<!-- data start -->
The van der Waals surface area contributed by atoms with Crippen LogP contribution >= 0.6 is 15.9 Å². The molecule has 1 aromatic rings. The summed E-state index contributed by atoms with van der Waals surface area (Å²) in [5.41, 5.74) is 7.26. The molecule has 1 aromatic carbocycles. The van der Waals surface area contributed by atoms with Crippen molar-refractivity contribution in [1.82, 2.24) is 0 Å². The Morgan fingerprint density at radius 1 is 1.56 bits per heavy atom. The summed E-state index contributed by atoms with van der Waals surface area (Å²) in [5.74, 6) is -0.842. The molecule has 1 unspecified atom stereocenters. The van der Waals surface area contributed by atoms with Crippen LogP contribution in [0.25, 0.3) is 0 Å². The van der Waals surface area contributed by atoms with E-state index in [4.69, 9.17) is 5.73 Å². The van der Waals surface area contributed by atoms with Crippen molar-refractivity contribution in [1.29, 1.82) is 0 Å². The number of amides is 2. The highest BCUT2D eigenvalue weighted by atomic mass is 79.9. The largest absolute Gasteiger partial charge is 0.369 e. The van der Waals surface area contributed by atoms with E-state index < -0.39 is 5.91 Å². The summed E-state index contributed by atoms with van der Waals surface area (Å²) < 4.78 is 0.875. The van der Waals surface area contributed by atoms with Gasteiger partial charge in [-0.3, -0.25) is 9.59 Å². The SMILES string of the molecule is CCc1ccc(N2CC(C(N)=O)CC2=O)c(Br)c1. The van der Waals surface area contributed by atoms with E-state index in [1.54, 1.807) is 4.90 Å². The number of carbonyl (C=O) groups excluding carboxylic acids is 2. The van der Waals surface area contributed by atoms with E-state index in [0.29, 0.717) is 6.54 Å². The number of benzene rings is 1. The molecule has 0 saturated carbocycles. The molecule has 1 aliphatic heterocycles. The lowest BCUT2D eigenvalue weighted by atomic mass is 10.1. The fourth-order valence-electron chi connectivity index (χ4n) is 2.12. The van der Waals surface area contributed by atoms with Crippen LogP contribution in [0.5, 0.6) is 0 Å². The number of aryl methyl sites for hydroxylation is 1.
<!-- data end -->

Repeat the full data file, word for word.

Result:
The van der Waals surface area contributed by atoms with Crippen LogP contribution >= 0.6 is 15.9 Å². The molecule has 1 aromatic rings. The summed E-state index contributed by atoms with van der Waals surface area (Å²) in [5.41, 5.74) is 7.26. The molecule has 1 aromatic carbocycles. The van der Waals surface area contributed by atoms with Crippen molar-refractivity contribution in [1.82, 2.24) is 0 Å². The Morgan fingerprint density at radius 1 is 1.56 bits per heavy atom. The summed E-state index contributed by atoms with van der Waals surface area (Å²) in [5.74, 6) is -0.842. The molecule has 1 unspecified atom stereocenters. The van der Waals surface area contributed by atoms with Crippen LogP contribution in [0.25, 0.3) is 0 Å². The van der Waals surface area contributed by atoms with E-state index in [4.69, 9.17) is 5.73 Å². The van der Waals surface area contributed by atoms with Crippen molar-refractivity contribution in [1.29, 1.82) is 0 Å². The number of amides is 2. The highest BCUT2D eigenvalue weighted by atomic mass is 79.9. The largest absolute Gasteiger partial charge is 0.369 e. The van der Waals surface area contributed by atoms with E-state index < -0.39 is 5.91 Å². The summed E-state index contributed by atoms with van der Waals surface area (Å²) < 4.78 is 0.875. The van der Waals surface area contributed by atoms with Gasteiger partial charge in [-0.3, -0.25) is 9.59 Å². The SMILES string of the molecule is CCc1ccc(N2CC(C(N)=O)CC2=O)c(Br)c1. The van der Waals surface area contributed by atoms with E-state index in [1.54, 1.807) is 4.90 Å². The number of carbonyl (C=O) groups excluding carboxylic acids is 2. The van der Waals surface area contributed by atoms with E-state index in [0.29, 0.717) is 6.54 Å². The number of benzene rings is 1. The molecule has 0 saturated carbocycles. The molecule has 1 aliphatic heterocycles. The lowest BCUT2D eigenvalue weighted by atomic mass is 10.1. The fourth-order valence-electron chi connectivity index (χ4n) is 2.12. The van der Waals surface area contributed by atoms with Crippen LogP contribution in [0.5, 0.6) is 0 Å². The number of aryl methyl sites for hydroxylation is 1.